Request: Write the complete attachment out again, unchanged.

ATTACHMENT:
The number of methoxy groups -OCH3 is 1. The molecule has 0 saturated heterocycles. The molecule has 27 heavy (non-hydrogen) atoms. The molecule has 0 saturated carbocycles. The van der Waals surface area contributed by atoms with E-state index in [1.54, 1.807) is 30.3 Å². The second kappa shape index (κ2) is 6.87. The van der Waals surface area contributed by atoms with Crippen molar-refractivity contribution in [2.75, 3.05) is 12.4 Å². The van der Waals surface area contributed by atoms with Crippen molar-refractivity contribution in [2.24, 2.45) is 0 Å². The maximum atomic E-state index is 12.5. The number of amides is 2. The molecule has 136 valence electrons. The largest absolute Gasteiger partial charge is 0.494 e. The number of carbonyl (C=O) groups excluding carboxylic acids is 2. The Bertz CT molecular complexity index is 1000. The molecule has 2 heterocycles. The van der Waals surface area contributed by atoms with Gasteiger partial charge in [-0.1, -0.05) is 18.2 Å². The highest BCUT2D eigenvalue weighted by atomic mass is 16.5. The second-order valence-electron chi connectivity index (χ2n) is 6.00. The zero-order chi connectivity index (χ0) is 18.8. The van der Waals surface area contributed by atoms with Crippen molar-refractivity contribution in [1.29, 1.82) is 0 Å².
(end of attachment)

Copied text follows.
The number of methoxy groups -OCH3 is 1. The molecule has 0 saturated heterocycles. The molecule has 27 heavy (non-hydrogen) atoms. The molecule has 0 saturated carbocycles. The van der Waals surface area contributed by atoms with E-state index in [1.54, 1.807) is 30.3 Å². The second kappa shape index (κ2) is 6.87. The van der Waals surface area contributed by atoms with Crippen molar-refractivity contribution in [2.75, 3.05) is 12.4 Å². The van der Waals surface area contributed by atoms with Crippen molar-refractivity contribution in [2.24, 2.45) is 0 Å². The maximum atomic E-state index is 12.5. The number of amides is 2. The molecule has 136 valence electrons. The largest absolute Gasteiger partial charge is 0.494 e. The number of carbonyl (C=O) groups excluding carboxylic acids is 2. The Bertz CT molecular complexity index is 1000. The molecule has 2 heterocycles. The van der Waals surface area contributed by atoms with Gasteiger partial charge in [-0.1, -0.05) is 18.2 Å². The highest BCUT2D eigenvalue weighted by atomic mass is 16.5. The second-order valence-electron chi connectivity index (χ2n) is 6.00. The zero-order chi connectivity index (χ0) is 18.8. The van der Waals surface area contributed by atoms with Crippen molar-refractivity contribution in [1.29, 1.82) is 0 Å².